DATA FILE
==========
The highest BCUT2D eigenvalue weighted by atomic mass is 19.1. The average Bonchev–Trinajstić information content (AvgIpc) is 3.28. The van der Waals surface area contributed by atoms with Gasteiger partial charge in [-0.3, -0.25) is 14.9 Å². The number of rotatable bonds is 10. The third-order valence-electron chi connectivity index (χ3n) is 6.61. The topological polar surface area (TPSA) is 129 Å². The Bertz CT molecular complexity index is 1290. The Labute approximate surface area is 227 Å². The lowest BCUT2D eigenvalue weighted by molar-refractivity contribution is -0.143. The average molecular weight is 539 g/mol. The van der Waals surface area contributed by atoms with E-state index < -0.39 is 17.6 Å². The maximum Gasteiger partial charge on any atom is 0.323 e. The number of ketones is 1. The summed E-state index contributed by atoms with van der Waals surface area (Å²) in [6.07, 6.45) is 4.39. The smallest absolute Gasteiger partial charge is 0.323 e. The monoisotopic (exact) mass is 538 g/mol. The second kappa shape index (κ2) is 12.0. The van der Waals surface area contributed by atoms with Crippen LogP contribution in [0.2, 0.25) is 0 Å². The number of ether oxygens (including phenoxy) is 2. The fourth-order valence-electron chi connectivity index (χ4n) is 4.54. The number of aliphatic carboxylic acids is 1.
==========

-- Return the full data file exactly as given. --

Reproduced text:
The highest BCUT2D eigenvalue weighted by atomic mass is 19.1. The average Bonchev–Trinajstić information content (AvgIpc) is 3.28. The van der Waals surface area contributed by atoms with Gasteiger partial charge in [-0.3, -0.25) is 14.9 Å². The number of rotatable bonds is 10. The third-order valence-electron chi connectivity index (χ3n) is 6.61. The topological polar surface area (TPSA) is 129 Å². The Bertz CT molecular complexity index is 1290. The Labute approximate surface area is 227 Å². The lowest BCUT2D eigenvalue weighted by molar-refractivity contribution is -0.143. The average molecular weight is 539 g/mol. The van der Waals surface area contributed by atoms with E-state index < -0.39 is 17.6 Å². The maximum Gasteiger partial charge on any atom is 0.323 e. The number of ketones is 1. The summed E-state index contributed by atoms with van der Waals surface area (Å²) in [6.07, 6.45) is 4.39. The smallest absolute Gasteiger partial charge is 0.323 e. The monoisotopic (exact) mass is 538 g/mol. The second kappa shape index (κ2) is 12.0. The van der Waals surface area contributed by atoms with Crippen LogP contribution in [0.2, 0.25) is 0 Å². The number of ether oxygens (including phenoxy) is 2. The fourth-order valence-electron chi connectivity index (χ4n) is 4.54. The number of aliphatic carboxylic acids is 1.